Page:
[For the month of July, we will be covering the New York Asian Film Festival and the (also New York-based) Japan Cuts Film Festival, which together form one of the largest showcases of Asian cinema in the world. For our NYAFF coverage, head over here. For Japan Cuts, here.]
Chips is the final film playing as part of the 2012 New York Asian Film Festival. It’s definitely a noteworthy position, placing the film in a spotlight with Vulgaria, Guns N’ Roses, and Doomsday Book. Although none of those films are my favorites of the festival, I loved all of them for what they were, and they are all absolutely worth watching. So even though I have never seen any of Yoshihiro Nakamura’s movies (shame on me, I know), had no idea what the movie was about, and found the 68 minute runtime somewhat off-putting, I went into the film with high expectations. Spotlight films had come from Hong Kong, China, and Korea. I wanted to see what Japan would have to show for itself.
And you know what it had? It had something pretty damn great.
Chips (Potechi | ポテチ)
Director: Yoshihiro Nakamura
Although the story itself really has nothing to do with thievery, Chips is a story about thieves. Tadashi Imamura (Gaku Hamada) is a thief, but he’s not a very good one. He breaks into houses and gets ready to steal things, but an important phone call of some kind always seems to stop him. Before too long, he seems to give up on the whole thing. Perhaps when the film is over, and this particular story sees itself to completion, he’ll go back to a life of crime, but I don’t really know. There are some pretty life-changing things that happen, and it’s impossible to say what anyone would do in those circumstances, and it’s far more difficult to predict Tadashi’s actions.
I don’t know what Tadashi’s issues are, but it’s clear he has some. It could just be that he’s kind of dumb, but it seems like it goes beyond that. When he wakes up and finds he has extra time, he decides to get out a protractor and draw triangles. Did you know that no matter what kind of triangle you draw, all of the interior angles will add up to 180 degrees? Of course you do, unless you’re a fan of non-Euclidean geometry, and if you are I don’t want to start some kind of ridiculous mathematical debate. But Tadashi didn’t know that, and he counted it as some kind of major revelation. He’s definitely not the social failure that the autistic son from Ocean Heaven is, but he’s definitely a bit off-kilter. Fortunately, it’s not a bad thing. In fact, it’s really kind of cute.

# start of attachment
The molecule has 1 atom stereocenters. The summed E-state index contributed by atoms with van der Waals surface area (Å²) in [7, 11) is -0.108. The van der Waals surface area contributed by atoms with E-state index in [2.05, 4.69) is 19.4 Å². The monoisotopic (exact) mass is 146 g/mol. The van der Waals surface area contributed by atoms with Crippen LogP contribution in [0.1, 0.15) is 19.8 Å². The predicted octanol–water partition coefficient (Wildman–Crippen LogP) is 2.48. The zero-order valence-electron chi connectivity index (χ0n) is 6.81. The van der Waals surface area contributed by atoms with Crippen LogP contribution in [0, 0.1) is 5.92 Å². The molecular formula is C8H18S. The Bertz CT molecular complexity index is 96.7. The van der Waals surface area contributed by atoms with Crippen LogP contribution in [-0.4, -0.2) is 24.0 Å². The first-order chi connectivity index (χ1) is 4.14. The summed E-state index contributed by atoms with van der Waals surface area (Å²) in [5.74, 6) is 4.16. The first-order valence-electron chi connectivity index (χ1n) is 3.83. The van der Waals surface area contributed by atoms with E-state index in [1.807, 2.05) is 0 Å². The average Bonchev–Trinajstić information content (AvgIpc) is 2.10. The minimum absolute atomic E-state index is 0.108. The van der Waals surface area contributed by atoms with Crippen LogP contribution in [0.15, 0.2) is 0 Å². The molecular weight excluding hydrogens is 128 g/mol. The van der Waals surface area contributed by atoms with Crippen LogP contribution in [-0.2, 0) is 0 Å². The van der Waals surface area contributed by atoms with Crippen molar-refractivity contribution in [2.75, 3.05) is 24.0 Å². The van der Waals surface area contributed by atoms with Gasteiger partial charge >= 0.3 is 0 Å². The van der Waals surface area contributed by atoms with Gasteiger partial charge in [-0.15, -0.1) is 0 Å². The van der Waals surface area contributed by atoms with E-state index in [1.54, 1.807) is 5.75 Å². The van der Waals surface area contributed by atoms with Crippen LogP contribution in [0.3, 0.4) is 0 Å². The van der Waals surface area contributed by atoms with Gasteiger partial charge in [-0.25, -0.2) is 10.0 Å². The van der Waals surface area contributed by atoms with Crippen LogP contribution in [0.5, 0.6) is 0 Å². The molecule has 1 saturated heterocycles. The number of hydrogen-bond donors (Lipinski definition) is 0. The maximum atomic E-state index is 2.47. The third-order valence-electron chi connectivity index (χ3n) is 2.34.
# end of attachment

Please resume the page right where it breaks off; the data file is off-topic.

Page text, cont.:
The off-kilter disposition of Kurosawa (Nao Omori) is also cute, but in kind of a scary way. Kurosawa is also a thief, but he is one who is good at what he does. He seems to act as something of a mentor for Tadashi, although their relationship is never made entirely clear. He seems like a good guy, but there’s no question that he’s a psychopath. He is completely incapable of empathizing with human emotion, and this makes him a very dangerous person. That danger is used to great effect, and the scenes where he is put at the forefront are uniformly brilliant. And it’s not just the scenes themselves, which are funny, dramatic, and excellently staged, but it’s also Nao Omori’s amazing malleable face.